U.S. spy agencies doubtful Havana Syndrome caused by foreign adversary
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The U.S. intelligence community has concluded that the mysterious, neurological affliction known as Havana Syndrome that has struck American diplomats, military personnel and intelligence officials is most likely not the result of attacks by foreign adversaries.

The National Intelligence Council assessment issued Wednesday after a yearslong probe into the cause of the “anomalous health incidents” (AHI) reported by hundred of government officials refuted long-held suspicions that the often debilitating symptoms were caused by microwave or directed-energy weapons operated clandestinely by an enemy nation.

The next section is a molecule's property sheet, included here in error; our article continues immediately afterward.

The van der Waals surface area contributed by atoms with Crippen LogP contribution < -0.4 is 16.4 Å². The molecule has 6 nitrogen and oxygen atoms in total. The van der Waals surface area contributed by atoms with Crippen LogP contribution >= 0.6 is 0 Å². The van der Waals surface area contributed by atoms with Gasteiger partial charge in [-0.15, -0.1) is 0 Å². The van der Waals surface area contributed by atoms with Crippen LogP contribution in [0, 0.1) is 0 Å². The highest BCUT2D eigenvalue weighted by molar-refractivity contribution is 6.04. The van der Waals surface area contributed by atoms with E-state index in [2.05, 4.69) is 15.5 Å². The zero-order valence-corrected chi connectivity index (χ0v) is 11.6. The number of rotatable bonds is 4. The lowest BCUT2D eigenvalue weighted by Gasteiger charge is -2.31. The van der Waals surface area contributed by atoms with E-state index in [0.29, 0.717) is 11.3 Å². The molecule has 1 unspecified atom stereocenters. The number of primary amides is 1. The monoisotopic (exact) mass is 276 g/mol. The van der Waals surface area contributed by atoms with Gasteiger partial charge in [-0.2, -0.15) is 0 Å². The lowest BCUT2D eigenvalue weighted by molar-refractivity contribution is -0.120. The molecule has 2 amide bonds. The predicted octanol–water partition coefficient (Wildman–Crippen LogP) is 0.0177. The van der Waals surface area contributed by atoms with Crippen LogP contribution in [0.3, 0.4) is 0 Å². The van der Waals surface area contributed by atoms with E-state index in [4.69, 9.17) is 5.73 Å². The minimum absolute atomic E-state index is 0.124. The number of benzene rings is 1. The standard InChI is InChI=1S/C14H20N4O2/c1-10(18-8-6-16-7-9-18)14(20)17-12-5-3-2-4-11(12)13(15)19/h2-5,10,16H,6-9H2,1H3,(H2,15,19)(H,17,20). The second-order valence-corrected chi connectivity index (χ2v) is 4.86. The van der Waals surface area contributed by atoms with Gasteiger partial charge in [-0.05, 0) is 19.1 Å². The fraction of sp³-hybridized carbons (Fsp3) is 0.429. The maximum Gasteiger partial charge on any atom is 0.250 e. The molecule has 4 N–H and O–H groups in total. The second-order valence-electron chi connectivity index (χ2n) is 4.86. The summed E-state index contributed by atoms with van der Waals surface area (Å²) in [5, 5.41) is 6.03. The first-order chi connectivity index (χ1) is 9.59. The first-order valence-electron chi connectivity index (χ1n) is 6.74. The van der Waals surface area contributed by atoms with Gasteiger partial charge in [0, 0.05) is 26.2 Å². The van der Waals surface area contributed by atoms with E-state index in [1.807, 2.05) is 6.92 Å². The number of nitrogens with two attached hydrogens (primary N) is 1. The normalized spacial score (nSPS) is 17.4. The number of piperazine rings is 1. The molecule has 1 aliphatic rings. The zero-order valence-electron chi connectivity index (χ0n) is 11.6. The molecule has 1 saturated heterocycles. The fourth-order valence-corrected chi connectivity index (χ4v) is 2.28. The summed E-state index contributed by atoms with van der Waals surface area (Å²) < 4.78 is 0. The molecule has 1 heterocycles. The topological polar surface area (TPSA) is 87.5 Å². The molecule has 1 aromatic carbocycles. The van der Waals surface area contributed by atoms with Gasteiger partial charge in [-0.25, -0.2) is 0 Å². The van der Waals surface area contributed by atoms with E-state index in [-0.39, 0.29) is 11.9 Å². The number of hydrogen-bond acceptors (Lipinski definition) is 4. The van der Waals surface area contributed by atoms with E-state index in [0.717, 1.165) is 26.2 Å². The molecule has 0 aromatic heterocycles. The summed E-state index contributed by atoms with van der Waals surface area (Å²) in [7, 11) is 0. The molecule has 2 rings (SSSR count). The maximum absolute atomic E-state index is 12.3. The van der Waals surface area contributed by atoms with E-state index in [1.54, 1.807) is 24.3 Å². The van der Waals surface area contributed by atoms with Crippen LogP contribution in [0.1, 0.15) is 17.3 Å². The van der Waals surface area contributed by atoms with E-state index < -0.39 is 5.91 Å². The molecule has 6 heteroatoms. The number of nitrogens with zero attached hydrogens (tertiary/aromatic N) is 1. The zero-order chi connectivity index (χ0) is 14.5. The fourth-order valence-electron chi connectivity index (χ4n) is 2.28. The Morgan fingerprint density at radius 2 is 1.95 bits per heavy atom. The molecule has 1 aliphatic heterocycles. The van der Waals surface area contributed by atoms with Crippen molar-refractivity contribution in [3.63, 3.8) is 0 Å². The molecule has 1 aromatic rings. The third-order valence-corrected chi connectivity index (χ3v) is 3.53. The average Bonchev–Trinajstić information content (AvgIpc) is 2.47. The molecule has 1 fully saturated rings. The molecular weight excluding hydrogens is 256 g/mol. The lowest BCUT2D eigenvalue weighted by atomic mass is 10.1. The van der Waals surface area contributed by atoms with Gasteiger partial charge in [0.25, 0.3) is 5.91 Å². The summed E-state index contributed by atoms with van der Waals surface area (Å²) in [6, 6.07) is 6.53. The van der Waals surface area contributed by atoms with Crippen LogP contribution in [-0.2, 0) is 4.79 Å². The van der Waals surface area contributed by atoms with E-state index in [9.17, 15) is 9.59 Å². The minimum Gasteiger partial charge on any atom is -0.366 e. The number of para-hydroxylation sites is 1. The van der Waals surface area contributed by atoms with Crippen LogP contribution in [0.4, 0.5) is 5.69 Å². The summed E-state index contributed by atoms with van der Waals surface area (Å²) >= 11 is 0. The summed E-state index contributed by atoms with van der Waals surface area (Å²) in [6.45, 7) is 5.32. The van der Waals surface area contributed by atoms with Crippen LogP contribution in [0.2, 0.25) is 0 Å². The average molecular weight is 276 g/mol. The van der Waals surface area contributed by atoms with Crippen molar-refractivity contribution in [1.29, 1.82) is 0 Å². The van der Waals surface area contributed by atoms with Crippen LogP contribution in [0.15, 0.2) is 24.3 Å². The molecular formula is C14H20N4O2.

The intelligence agencies said a foreign adversary probably wasn’t a “causal mechanism” behind the health maladies. Instead, the intelligence assessment blamed the symptoms on preexisting conditions, conventional illnesses and environmental factors.

Hundreds of government officials have suffered from the illness since it was diagnosed in 2016 among scores of U.S. Embassy staff in Cuba.

Five intelligence community-member agencies involved in the investigation concluded that “available intelligence consistently points against the involvement of U.S. adversaries as causing the reported incidents.”


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